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Research council set to tackle tough issues

European Union Research ministers meet in Luxembourg on 26 June, along with European Research Commissioner Philippe Busquin, to discuss the main elements of the Sixth Framework programme (FP6), the details of the European research area (ERA) and hear reports on the pressing is...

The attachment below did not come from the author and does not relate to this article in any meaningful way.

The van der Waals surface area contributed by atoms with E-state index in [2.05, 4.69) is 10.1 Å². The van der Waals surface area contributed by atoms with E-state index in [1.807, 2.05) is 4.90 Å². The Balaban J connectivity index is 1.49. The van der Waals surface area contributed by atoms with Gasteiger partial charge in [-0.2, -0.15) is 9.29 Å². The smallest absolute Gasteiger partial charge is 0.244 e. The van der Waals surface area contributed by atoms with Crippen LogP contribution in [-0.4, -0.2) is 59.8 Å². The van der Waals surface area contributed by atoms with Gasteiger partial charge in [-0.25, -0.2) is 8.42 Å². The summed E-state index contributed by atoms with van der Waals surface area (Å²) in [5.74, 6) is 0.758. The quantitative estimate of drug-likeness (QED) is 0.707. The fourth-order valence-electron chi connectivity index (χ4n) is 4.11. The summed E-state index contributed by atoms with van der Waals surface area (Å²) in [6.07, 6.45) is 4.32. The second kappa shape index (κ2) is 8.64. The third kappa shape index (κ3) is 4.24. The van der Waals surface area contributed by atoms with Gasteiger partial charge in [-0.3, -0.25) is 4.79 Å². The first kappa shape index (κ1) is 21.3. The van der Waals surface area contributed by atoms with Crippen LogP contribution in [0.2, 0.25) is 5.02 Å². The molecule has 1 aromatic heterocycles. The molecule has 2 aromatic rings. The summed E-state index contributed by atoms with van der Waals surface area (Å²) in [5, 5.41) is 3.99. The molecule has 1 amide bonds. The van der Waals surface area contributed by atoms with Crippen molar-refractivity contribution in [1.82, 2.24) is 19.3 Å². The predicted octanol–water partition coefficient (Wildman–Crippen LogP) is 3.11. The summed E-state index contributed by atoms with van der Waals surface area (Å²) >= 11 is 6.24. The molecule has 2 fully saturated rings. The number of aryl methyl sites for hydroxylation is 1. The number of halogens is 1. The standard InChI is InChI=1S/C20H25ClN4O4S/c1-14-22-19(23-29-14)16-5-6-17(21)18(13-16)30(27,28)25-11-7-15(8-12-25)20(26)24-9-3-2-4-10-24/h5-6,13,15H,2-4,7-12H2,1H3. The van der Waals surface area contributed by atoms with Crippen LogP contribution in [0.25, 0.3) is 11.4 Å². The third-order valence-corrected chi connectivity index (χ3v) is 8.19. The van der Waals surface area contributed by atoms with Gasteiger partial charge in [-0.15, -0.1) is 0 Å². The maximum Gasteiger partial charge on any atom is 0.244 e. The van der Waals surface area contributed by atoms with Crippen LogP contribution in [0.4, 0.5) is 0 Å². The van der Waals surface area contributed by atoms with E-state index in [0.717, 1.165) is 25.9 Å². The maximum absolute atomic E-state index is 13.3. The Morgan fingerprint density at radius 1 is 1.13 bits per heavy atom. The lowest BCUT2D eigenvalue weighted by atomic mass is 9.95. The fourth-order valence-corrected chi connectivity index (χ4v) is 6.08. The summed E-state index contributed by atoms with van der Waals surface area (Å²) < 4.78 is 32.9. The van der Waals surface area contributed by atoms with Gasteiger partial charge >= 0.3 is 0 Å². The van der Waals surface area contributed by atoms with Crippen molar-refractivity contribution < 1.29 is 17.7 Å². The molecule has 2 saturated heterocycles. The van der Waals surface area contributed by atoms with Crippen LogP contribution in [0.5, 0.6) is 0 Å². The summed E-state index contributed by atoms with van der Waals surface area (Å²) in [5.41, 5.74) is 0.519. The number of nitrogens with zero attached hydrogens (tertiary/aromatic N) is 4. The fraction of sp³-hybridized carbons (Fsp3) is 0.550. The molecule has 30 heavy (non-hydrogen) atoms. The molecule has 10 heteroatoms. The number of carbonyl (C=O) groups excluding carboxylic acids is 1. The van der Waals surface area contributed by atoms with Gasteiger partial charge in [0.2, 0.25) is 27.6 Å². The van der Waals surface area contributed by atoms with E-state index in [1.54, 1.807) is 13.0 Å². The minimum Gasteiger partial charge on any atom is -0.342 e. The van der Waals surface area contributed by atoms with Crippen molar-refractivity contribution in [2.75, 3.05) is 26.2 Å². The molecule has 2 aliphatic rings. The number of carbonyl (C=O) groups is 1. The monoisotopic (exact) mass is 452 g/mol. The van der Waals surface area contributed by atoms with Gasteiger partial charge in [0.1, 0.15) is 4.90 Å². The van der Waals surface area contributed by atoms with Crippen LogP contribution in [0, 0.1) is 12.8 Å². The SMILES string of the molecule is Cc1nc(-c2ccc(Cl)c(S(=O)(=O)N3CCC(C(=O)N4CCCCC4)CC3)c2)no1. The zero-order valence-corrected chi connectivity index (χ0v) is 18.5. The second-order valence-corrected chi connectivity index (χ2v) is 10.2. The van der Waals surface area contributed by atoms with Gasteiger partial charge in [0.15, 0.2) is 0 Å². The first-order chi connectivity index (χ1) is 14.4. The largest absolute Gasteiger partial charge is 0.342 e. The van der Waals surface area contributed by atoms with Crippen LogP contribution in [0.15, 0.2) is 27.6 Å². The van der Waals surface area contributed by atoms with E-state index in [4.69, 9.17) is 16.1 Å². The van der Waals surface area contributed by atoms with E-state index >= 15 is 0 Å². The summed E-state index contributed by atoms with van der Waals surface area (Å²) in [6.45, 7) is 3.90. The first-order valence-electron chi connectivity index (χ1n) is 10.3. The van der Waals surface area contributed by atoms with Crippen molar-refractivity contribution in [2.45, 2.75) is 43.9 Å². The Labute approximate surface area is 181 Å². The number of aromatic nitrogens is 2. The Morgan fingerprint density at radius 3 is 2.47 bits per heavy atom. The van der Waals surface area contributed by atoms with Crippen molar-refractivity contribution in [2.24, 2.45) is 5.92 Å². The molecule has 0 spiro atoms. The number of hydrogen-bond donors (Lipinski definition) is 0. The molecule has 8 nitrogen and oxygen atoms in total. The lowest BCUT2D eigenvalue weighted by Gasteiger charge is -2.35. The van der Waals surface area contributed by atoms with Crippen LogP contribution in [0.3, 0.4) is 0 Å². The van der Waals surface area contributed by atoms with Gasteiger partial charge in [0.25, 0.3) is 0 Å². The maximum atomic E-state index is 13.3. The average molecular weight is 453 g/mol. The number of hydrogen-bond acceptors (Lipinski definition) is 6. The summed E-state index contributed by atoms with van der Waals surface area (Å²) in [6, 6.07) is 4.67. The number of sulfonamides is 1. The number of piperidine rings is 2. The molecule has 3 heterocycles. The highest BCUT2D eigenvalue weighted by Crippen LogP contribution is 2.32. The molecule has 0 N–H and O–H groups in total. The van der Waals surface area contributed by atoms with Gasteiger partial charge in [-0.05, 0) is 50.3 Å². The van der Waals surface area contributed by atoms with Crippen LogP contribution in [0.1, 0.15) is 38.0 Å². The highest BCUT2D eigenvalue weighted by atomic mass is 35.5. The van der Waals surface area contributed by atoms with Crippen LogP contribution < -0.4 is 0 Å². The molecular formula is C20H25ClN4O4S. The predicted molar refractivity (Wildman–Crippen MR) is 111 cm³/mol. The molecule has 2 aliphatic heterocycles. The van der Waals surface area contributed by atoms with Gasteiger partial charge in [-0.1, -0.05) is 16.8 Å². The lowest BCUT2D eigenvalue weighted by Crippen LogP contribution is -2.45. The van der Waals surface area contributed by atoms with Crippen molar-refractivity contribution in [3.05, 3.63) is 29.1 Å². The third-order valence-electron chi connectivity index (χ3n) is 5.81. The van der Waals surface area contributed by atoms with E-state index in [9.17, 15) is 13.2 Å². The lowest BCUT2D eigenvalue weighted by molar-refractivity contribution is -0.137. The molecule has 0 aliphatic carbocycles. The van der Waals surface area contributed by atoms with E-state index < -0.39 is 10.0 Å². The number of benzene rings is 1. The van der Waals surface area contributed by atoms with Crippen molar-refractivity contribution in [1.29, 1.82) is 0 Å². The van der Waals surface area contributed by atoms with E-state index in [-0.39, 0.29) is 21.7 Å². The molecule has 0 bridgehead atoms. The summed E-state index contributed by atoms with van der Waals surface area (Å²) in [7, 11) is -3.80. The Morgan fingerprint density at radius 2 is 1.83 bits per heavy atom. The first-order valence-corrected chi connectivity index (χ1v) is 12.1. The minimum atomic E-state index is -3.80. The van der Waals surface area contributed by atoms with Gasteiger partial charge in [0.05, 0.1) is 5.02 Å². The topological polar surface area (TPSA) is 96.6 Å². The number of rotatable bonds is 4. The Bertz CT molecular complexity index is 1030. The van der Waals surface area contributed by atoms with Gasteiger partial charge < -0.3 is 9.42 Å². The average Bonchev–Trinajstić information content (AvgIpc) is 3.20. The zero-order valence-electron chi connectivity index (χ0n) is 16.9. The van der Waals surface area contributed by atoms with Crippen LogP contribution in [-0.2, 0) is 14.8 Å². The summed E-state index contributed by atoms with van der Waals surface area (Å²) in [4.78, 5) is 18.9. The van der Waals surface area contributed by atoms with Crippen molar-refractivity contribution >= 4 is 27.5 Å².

European Union Research ministers meet in Luxembourg on 26 June, along with European Research Commissioner Philippe Busquin, to discuss the main elements of the Sixth Framework programme (FP6), the details of the European research area (ERA) and hear reports on the pressing issues in European research such as progress on researcher mobility, international cooperation, science and society and benchmarking. But even before the meeting started, a joint statement by some of the major research and academic institutions in Europe has urged the ministers to take into account some issues which the institutions feel may not be getting sufficient attention. The statement, by the European science foundation (ESF), the European university association (EUA) and All European academies (ALLEA) says that 'the European research area should build on existing structures and organisations.' It goes on to add that the success of the ERA depends on its link with the Bologna process, which called for a Higher education European area. The joint statement makes clear that there is a need to integrate humanities and social sciences in the new framework programme due to their role in addressing its multicultural and multilingual nature and claims these 'need to be more adequately represented in the Framework programme proposal.' It also highlights the concern of smaller players, who have expressed concern at the over the proposals for large scale integrated projects, which they say 'may disadvantage smaller research groups'. The ministers at the council meeting, which is presided over by Swedish research minister Thomas Östros for the last time before the beginning of the Belgian presidency at the beginning of July, will be holding an orientation debate over some of the issues mentioned in the statement. They will be looking at the details of the new Framework programme and discussing the various budgetary implications of the programmes within it. The Commission proposals for FP6 were made in February 2001 and come under the codecision procedure (European Parliament and council). This is one of the last major opportunities for the ministers to discuss the proposals as their first reading by the European Parliament is scheduled for autumn 2001, while the next meeting of the Research council will take place in October 2001. Also on the agenda at the meeting will be a number of reports and working papers which highlight areas that need addressing. Discussion on the Commission working documents on both 'science and society' and 'women and sciences' will take place. The former will look at the main areas to focus on, including ethics, freedom of research and reinforcing dialogue with the citizen. The latter will look at the progress made in the present Framework programme in incorporating women further into research and science and involve recommendations of how to reinforce the initiative. Discussions are also expected on how to improve research infrastructures, focusing on a Commission working document which recommends actions such as combining existing infrastructures and new mechanisms for European scientific advice and policy decisions for infrastructures. Progress reports and communications on benchmarking, mobility and human resources and the international dimension of the ERA will also be submitted to ministers at the council meeting. The benchmarking report will provide the ministers with the latest statistical information on research areas such as human resources, public/private investment and research's impact on competitiveness. The mobility communication contains proposals for measures which would create a more favourable environment for researchers in Europe, thereby hoping to create a 'brain gain'. And the communication on the international dimension of the ERA looks at the introduction of guidelines for a new scientific and technological international cooperation policy, which opens up the ERA to the rest of the world. Also on the agenda are updates on biotechnology, where the Commission will provide information on the latest information on the area, leading to the drawing up of a communication on the subject by the end of 2001. A communication on TSEs (transmissible spongiform encephalopathies, such as BSE) has also been approved by the Commission, which includes an inventory of the research carried out in the area. The communication also recommends areas where research coordination can be strengthened. And, following the recommendation of the Portuguese delegation, a discussion will be held on how to foster more of a scientific culture in Europe. Finally, a joint document by the Commission and the European space agency (ESA) will be presented on the issue of global monitoring for environment and security, focusing on a new satellite system that could provide information on environmental trouble spots.